11 simple steps Pius took to increase milk yields of his dairy cows
Feeding dairy cows to increase milk yield has been for a long time an elusive dream for Pius Wandera, a dairy farmer owning three cows in Kakamega. Despite putting a lot of effort in feeding, none of his cows had ever produced more than 8 litres a day.
Training and a tour to Nakuru organized for local dairy farmers opened his eyes on where he was getting it all wrong. He discovered that the magic lied in simple routine husbandry practices that he often overlooked. After instituting these simple measures the cows were now producing an average of 17 litres a day. Here are ten of the common practices he took for granted which had profound implications on milk yield.
Providing enough clean drinking water
“I learnt during the tour that when it comes to nutrition of a dairy cow, water was the most important nutrient in a cow’s daily nutrient intake,” he says. “I provided drinking water just once a day in a trough, and when I could not, I used to drive the cows to a nearby stream where all the neighbours also took theirs. I learnt that the water I provided was not enough for the cows and the water down the stream was too dirty. I have now installed a water tank and constructed a suitable drinking trough which I make sure has clean drinking water all the time”
Water intake per kilogram basis is far greater than that of carbohydrates, proteins, minerals and fats that the cow consumes in a diet, accounting for about 75%. This implies that as we put emphasis on dry matter while formulating diets for dairy cow, we just focus on 25% of the cow’s total nutrient intake.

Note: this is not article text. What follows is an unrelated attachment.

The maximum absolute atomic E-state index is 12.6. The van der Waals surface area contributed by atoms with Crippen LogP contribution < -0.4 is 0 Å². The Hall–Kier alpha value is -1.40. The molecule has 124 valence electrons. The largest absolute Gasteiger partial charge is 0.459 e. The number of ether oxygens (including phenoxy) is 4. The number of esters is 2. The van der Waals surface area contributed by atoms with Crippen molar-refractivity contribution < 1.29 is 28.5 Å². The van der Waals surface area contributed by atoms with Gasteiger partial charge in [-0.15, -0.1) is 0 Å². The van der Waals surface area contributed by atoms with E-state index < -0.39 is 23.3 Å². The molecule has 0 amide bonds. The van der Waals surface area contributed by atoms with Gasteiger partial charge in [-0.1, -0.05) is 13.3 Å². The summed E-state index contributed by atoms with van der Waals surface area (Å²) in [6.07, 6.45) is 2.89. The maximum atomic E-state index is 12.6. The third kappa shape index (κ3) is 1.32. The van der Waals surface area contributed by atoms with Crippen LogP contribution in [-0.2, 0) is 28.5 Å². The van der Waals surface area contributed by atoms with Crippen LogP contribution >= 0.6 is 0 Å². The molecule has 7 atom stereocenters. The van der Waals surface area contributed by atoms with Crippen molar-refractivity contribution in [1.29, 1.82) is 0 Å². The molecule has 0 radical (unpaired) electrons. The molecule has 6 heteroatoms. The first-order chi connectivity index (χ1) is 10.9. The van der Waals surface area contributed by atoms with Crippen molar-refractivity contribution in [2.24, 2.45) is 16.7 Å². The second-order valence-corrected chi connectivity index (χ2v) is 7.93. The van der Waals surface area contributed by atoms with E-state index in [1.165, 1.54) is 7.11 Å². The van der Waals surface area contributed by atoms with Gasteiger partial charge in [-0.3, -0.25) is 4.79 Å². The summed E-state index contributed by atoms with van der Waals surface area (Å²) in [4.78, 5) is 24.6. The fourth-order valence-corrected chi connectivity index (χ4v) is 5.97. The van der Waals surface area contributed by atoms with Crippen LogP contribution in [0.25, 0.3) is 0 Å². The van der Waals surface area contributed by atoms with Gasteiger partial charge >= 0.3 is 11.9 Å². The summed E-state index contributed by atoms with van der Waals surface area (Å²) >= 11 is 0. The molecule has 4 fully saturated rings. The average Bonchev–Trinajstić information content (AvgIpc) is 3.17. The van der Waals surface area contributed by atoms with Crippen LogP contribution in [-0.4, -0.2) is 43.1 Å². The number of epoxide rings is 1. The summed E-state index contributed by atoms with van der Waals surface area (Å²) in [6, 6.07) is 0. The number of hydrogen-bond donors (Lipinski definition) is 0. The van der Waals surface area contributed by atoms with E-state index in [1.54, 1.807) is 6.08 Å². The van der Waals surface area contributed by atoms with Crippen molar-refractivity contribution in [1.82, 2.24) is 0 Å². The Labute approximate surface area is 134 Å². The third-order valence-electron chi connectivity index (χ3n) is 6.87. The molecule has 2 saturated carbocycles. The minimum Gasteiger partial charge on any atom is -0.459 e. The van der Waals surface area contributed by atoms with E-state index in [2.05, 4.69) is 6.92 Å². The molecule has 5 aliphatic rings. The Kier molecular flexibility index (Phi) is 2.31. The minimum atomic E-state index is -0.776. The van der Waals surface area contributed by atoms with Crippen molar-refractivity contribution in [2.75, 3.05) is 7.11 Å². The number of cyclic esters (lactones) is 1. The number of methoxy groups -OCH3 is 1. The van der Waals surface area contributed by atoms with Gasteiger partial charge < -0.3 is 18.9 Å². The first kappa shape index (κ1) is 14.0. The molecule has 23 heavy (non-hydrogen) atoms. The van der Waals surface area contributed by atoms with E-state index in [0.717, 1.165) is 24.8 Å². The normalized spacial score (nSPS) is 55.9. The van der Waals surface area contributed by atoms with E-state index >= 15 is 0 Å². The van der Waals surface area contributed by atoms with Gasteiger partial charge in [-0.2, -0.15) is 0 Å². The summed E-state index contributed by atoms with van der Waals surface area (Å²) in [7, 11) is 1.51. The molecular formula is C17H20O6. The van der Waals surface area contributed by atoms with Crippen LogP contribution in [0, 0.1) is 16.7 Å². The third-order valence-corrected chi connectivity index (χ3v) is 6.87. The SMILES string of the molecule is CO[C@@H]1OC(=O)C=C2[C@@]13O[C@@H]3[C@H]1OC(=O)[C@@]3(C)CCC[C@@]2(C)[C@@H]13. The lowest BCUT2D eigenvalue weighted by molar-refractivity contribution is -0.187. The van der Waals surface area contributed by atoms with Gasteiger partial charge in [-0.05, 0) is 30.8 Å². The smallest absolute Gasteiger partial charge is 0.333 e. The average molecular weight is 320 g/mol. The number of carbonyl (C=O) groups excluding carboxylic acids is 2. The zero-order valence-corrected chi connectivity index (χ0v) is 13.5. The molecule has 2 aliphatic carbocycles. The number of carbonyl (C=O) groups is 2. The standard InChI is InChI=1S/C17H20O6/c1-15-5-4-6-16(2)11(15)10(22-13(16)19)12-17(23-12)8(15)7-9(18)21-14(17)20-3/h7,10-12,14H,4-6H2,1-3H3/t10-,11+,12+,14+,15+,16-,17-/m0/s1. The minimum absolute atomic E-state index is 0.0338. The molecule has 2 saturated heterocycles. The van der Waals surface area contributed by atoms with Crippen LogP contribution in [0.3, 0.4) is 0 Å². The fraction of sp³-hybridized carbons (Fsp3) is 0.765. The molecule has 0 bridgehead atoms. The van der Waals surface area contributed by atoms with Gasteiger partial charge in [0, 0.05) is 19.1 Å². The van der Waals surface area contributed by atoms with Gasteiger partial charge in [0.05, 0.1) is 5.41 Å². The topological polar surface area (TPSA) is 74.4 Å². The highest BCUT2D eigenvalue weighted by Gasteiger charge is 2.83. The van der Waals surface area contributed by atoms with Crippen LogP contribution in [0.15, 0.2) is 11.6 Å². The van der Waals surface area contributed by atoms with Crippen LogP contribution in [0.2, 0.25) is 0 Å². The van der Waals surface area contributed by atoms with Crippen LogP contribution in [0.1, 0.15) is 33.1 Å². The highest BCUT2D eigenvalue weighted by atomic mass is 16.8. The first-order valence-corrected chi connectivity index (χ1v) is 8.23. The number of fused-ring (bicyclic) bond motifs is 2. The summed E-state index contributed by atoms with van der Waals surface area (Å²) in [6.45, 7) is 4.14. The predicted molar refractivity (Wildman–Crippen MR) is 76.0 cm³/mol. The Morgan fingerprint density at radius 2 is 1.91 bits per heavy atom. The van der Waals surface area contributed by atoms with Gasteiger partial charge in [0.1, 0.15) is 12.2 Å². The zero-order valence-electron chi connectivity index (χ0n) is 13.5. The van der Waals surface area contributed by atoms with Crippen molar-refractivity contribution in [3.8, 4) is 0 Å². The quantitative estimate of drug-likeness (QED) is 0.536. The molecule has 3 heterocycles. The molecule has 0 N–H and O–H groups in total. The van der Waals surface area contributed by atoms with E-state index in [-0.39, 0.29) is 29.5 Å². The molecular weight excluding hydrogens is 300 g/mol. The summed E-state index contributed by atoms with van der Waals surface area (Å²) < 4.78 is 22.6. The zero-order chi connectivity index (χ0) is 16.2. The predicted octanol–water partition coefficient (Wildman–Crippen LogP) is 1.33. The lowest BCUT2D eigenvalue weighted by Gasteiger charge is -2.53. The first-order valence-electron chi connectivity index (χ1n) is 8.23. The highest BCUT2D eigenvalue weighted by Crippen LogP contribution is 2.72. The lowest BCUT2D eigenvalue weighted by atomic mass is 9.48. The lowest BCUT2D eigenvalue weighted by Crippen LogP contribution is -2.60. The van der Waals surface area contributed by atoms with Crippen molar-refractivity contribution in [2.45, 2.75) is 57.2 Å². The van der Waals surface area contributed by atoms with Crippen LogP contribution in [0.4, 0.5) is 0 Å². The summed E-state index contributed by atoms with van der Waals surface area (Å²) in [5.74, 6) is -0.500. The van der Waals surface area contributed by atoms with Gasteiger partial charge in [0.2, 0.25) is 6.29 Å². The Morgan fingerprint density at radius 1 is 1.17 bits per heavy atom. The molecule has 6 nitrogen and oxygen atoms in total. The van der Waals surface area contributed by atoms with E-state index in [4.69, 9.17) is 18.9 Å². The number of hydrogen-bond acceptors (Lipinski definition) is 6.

A cow consumes 1 litre of water for every 12 kg body weight during cold weather and about 1 litre per 6 kg body weight in very hot weather. Water requirements for lactating dairy cows increases, requiring twice as much compared to dry cows. Age, body size, stage of production and the environment also determine daily water intake.
The quality of water provided to the cow is also very important. Water from some bore holes have excessive amounts of minerals that disturb nutrient digestion and mineral balance of the cow. If in doubt, it is important to test the water for minerals and seek advice on suitability for drinking by cows.
The following table shows requirements of water in litres per day for various categories of dairy cows.
Consumption per day (Litres)
15 - 30
Weaners (250 – 300 Kg)
45 - 60
60 - 80
Lactating first calf heifers (350 – 400 Kg)
70 - 90
Lactating cows (500 Kg)
100 - 180
Providing adequate high quality feed
“My daily feeding routine was bringing to the cows any feed materials I thought was edible. These included Napier grass, crop residues, grass collected from roadsides, dry maize stovers during feed scarcity or any feeding materials I came across. My concern was that the cows have enough for the day,” he continues. “Sometimes I supplemented with purchased concentrates such as maize bran and dairy meal. But I didn’t care to look at the quality of these feed materials or even process them in a form that was pleasant to the cows. Most of the time the herbage was contaminated with soils and other substances. The cows chose what to eat and left most of it on the feeding trough which I rarely cleaned.”